That the power to censure news stories lies on judges isn’t lost on the government either. Podemos, the PSOE’s far-left coalition partner, wasted no time in the early days of COVID to label a series of Twitter videos showing rooms full of coffins and bags full of body parts as “criminal”. It claimed the videos weren’t shot in Spain, but in asking a prosecutor to take them down, Podemos’ aim was far larger. In its letter to him, it called for any “simulation of danger and defamation aiming the State” to be taken down. No doubt their definition of “defamation” may include news stories they aren’t happy about.
Ironically, this hasn’t prevented Podemos from exercising that very same freedom to artificially spread negative news. Soon after filing their complaint, the party was found to run a twitter account, since withdrawn, blasting as incompetent the centre-right PP-led regional government in Madrid, Spain’s main COVID-19 hotspot. No doubt that same twitter account would have been a primary target of the government’s anti-fake news zeal had it been aimed at its own management nationwide.
The government’s tactics are in fact as much about silencing negative coverage as about artificially propping up praise. This week, Facebook shut down an army of bots that had sprung up on the Health Ministry’s official page to praise its handling of the virus, which most Spaniards disapprove of if polls are to be believed, with many finding large majorities deeming it “very bad” or “catastrophic”.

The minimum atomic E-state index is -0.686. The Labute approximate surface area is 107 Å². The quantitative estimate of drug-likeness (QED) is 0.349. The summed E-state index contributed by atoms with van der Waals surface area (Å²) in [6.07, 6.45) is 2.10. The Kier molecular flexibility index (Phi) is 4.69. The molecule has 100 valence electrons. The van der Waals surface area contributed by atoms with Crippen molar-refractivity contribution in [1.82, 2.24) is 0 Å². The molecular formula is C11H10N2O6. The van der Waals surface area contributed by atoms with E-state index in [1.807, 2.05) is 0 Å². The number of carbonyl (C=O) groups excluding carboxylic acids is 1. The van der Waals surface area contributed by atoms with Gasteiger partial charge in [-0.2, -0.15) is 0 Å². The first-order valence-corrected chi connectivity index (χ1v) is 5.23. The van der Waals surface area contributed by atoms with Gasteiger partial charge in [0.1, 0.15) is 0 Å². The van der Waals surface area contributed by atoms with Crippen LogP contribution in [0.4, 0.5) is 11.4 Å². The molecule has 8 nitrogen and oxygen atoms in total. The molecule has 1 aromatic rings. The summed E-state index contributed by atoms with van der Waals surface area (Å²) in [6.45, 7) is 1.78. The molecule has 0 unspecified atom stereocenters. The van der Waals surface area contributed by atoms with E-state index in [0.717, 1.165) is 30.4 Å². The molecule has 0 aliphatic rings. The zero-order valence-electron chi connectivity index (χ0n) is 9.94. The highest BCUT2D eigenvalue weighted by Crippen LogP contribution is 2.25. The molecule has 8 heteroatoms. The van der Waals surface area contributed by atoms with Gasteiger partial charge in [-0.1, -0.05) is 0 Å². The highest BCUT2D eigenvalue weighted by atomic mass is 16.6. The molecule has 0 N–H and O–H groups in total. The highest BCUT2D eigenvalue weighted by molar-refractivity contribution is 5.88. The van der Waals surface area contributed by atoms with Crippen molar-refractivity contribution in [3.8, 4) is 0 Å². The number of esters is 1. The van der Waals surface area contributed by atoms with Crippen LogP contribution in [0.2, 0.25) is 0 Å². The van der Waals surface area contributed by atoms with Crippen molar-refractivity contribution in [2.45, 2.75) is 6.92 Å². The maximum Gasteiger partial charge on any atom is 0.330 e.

Last week, Australia’s Institute of Certified Management Accountants ranked Spain’s response to the virus as the worst among a sample of 95 countries.
When piecing these tactics together, what emerges is not a contest between truth and falsehoods, but a self-interested use of news by all sides. This is par for the course in a democracy until a government uses the health emergency to justify muffling negative coverage. Yes, facts are paramount in a crisis of COVID-19’s proportions.
If, however, Spanish audiences are increasingly turning to tendentious coverage, it is largely a function of the government’s own use of publicly funded media to whitewash its mishandling of the virus. Public networks such as RTVE routinely underreport cases while refraining to display the shopping malls and stadiums turned into factory-sized morgues.
What’s even more concerning is that a government is seemingly so concerned with truth is scapegoating independent coverage of its policies as “right-wing conspiracies”. Even if the remarks by José Manuel Santiago, the Guardia Civil’s Chief-of-Staff, were an off-the-cuff lapse—some have even speculated it may have been the Guardia Civil’s stealth way of exposing the government’s plans for censure—, the role of government-friendly fact-checkers in skewing the news spreading on social media is highly concerning.
Every government has a vested interest in having its policies covered in a friendly way, but none seems to be going this far in blurring the line between fake news and dissent. For its own sake, Facebook should disown Maldita and Newtral, and Spanish audiences should remain on their guard about the government’s skewing of coverage through other means. Meanwhile, the world should closely watch what increasingly look like attempts at censure in Spain.